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Youth need more activities to connect them with culture, chief says

In early May, fire destroyed this house in Natuashish where youths were known to be sniffing gas.

In early May, fire destroyed this house in Natuashish where youths were known to be sniffing gas.

After two suicides and two house fires in the last three weeks, Natuashish is in mourning — and Chief John Nui says alcohol is ravaging his home community.

“It’s visible in our community,” Nui said. “I’m not going to deny it or anything. It’s hard when you see some people who try to put their lives together, and … alcohol is freely flowing around in our community again.”

While Natuashish adopted a bylaw in 2008 making it a dry community, the chief says police are no longer enforcing the rules with strict checks.

Alcohol is flowing in from chartered planes and snowmobiles, he said, bringing tragic consequences to the Mushuau Innu First Nation.

RCMP vehicle fire Natuashish

Someone in Natuashish set a decommissioned RCMP vehicle on fire. A 26-year-old man was taken into custody. (Facebook)

“When [prohibition] was enforced, people were quiet and it seemed like they were starting to get their lives back,” he said.

CBC News has contacted police about the checks. A spokesperson for the RCMP said he would look into Nui’s claims.

Local RCMP reported a 40 per cent drop in crime in the two years after the ban was enacted. But now, Nui says, crime is becoming visible again.

‘It’s very hard when you have limited resources.’– Chief John Nui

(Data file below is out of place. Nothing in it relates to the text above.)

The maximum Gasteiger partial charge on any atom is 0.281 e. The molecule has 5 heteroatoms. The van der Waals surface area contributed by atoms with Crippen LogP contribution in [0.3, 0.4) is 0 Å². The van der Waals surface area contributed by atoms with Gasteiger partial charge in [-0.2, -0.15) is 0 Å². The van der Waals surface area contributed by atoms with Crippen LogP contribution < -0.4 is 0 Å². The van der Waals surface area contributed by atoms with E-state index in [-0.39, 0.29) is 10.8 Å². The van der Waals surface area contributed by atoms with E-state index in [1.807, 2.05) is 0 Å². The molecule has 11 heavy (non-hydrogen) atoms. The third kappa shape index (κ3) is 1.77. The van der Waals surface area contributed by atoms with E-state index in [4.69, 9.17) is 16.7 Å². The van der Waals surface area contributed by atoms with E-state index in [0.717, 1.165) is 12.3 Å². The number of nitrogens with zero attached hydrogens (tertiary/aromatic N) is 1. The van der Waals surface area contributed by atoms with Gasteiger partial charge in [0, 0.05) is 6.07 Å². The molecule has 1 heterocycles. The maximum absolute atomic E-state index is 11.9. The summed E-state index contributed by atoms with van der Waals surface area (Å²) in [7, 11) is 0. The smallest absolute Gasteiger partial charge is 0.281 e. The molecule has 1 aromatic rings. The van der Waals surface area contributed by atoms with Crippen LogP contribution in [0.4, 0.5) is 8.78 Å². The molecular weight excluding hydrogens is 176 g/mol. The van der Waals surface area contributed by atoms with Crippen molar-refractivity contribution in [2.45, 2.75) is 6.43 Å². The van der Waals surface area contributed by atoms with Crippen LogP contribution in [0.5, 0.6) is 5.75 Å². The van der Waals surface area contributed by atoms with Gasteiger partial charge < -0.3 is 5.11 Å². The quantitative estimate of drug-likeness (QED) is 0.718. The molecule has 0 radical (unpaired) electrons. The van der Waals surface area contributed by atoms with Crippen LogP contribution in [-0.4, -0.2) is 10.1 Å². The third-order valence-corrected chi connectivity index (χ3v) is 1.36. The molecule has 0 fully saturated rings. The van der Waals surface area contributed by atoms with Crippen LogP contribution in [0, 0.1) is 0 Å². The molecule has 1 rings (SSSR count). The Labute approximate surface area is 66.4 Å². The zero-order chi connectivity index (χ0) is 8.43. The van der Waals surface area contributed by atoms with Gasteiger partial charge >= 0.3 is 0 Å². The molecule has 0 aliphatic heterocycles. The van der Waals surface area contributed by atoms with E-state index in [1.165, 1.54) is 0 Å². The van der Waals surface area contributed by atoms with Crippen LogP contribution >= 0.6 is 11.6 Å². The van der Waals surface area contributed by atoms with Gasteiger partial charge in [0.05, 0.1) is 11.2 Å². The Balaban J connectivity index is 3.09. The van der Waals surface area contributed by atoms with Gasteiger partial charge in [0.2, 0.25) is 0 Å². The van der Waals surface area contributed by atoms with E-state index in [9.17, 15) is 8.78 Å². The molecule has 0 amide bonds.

On Tuesday night, a resident of the community set a decommissioned RCMP vehicle on fire, Nui said. A 29-year-old male was arrested and taken into police custody.

The two burned houses were vacant properties where young people in Natuashish were known to hang out and sniff gas. As a result of one of the fires, one person is in a Toronto hospital, while another was sent to St. John’s.

This comes at a time when the community is dealing with the suicides of two males from one family.

John Nui

Natuashish Chief John Nui was elected in November. (Cain’s Quest)

“I think it has impacted the community,” Nui said. “Not just the family, but the community. We are doing what we can. But it’s very hard when you have limited resources … People are trying to be involved in some way but they can only do so much.”

Where do we go from here?

There has to be a return to culture, Nui said, and an outlet for youth in the community to express themselves.

Leaders held a meeting after the fires to discuss options to ease the pain in the community. That meeting lasted four hours.

In the last community meeting, there were concerns expressed about a lack of activities for youth in Natuashish.

Gas sniffing kid asleep in tub at abandoned house in Natuashish

A young girl sleeps in the bathroom of an abandoned home in Natuashish, where other youths were found sniffing gas. (Submitted by Simeon Tshakapesh)

The leaders are committed to creating more opportunities for children without relying on outside resources, Nui said, as they have knowledgeable people who can help within their own community.

It’s difficult to meet the interests of every child in the community, he added, but they will make efforts to be better.

“With the limited resources we have we can only do so much. We tend to forget some people, but that’s not intentionally done.”

A large part of the issue comes back to culture, Nui said. The Mushuau were historically a nomadic people.

‘The youth, they are lost.’– Chief John Nui

In 1948, the community was moved by the pre-Confederation government in the province. Dissatisfied, the Mushuau returned to their homes on foot.

They were moved again in 1967 to Davis Inlet on Iluikoyak Island, and one last time in 2002 to their current location in Natuashish.

“The youth, they are lost,” Nui said.

“The culture aspect is missing from their lives and I think that’s one of the things that we need to get back. We need to go back to our roots and start from there.”